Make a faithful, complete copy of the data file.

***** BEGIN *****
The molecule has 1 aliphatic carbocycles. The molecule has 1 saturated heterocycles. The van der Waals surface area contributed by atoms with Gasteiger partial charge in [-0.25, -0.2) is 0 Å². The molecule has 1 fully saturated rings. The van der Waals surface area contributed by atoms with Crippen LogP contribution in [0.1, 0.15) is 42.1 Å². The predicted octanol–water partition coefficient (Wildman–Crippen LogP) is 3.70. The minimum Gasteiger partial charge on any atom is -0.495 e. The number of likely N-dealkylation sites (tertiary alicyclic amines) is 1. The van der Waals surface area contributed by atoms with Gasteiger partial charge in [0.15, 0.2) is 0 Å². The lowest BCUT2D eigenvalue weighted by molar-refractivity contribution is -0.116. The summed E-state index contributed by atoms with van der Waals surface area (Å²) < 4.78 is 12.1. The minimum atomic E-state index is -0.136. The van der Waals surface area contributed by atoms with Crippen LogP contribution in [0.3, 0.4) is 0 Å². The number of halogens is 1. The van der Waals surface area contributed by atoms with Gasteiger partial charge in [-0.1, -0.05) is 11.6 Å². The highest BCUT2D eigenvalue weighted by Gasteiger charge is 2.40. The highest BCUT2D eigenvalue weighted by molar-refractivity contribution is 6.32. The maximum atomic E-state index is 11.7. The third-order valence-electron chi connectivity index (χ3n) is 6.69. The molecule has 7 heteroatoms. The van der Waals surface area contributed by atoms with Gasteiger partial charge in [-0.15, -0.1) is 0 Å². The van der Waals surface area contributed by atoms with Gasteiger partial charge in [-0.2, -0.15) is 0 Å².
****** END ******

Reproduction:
The molecule has 1 aliphatic carbocycles. The molecule has 1 saturated heterocycles. The van der Waals surface area contributed by atoms with Gasteiger partial charge in [-0.25, -0.2) is 0 Å². The molecule has 1 fully saturated rings. The van der Waals surface area contributed by atoms with Crippen LogP contribution in [0.1, 0.15) is 42.1 Å². The predicted octanol–water partition coefficient (Wildman–Crippen LogP) is 3.70. The minimum Gasteiger partial charge on any atom is -0.495 e. The number of likely N-dealkylation sites (tertiary alicyclic amines) is 1. The van der Waals surface area contributed by atoms with Gasteiger partial charge in [0.15, 0.2) is 0 Å². The lowest BCUT2D eigenvalue weighted by molar-refractivity contribution is -0.116. The summed E-state index contributed by atoms with van der Waals surface area (Å²) < 4.78 is 12.1. The minimum atomic E-state index is -0.136. The van der Waals surface area contributed by atoms with Crippen LogP contribution in [0.3, 0.4) is 0 Å². The number of halogens is 1. The van der Waals surface area contributed by atoms with Gasteiger partial charge in [-0.1, -0.05) is 11.6 Å². The highest BCUT2D eigenvalue weighted by Gasteiger charge is 2.40. The highest BCUT2D eigenvalue weighted by molar-refractivity contribution is 6.32. The maximum atomic E-state index is 11.7. The third-order valence-electron chi connectivity index (χ3n) is 6.69. The molecule has 7 heteroatoms. The van der Waals surface area contributed by atoms with Gasteiger partial charge in [-0.15, -0.1) is 0 Å². The van der Waals surface area contributed by atoms with Gasteiger partial charge in [-0.2, -0.15) is 0 Å².